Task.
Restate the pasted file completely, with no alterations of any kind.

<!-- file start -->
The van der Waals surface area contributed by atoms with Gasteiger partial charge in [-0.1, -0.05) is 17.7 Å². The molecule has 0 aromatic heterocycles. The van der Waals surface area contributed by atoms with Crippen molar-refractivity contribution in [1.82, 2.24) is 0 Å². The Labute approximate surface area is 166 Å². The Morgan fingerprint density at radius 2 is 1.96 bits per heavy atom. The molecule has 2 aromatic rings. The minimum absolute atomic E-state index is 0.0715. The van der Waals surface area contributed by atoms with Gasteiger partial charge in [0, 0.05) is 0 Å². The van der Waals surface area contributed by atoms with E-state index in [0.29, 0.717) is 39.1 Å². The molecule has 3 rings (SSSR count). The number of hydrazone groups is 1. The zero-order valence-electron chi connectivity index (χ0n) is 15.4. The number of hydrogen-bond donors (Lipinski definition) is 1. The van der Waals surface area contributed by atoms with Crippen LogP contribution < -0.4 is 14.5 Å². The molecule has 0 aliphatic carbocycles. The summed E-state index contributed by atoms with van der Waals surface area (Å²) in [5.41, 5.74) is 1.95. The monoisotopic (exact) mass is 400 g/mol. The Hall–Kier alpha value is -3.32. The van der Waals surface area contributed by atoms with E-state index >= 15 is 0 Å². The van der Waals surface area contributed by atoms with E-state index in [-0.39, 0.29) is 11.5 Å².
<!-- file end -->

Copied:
The van der Waals surface area contributed by atoms with Gasteiger partial charge in [-0.1, -0.05) is 17.7 Å². The molecule has 0 aromatic heterocycles. The van der Waals surface area contributed by atoms with Crippen molar-refractivity contribution in [1.82, 2.24) is 0 Å². The Labute approximate surface area is 166 Å². The Morgan fingerprint density at radius 2 is 1.96 bits per heavy atom. The molecule has 2 aromatic rings. The minimum absolute atomic E-state index is 0.0715. The van der Waals surface area contributed by atoms with Gasteiger partial charge in [0, 0.05) is 0 Å². The van der Waals surface area contributed by atoms with E-state index in [0.29, 0.717) is 39.1 Å². The molecule has 3 rings (SSSR count). The number of hydrazone groups is 1. The zero-order valence-electron chi connectivity index (χ0n) is 15.4. The number of hydrogen-bond donors (Lipinski definition) is 1. The van der Waals surface area contributed by atoms with Crippen LogP contribution < -0.4 is 14.5 Å². The molecule has 0 aliphatic carbocycles. The summed E-state index contributed by atoms with van der Waals surface area (Å²) in [5.41, 5.74) is 1.95. The monoisotopic (exact) mass is 400 g/mol. The Hall–Kier alpha value is -3.32. The van der Waals surface area contributed by atoms with E-state index >= 15 is 0 Å². The van der Waals surface area contributed by atoms with E-state index in [-0.39, 0.29) is 11.5 Å².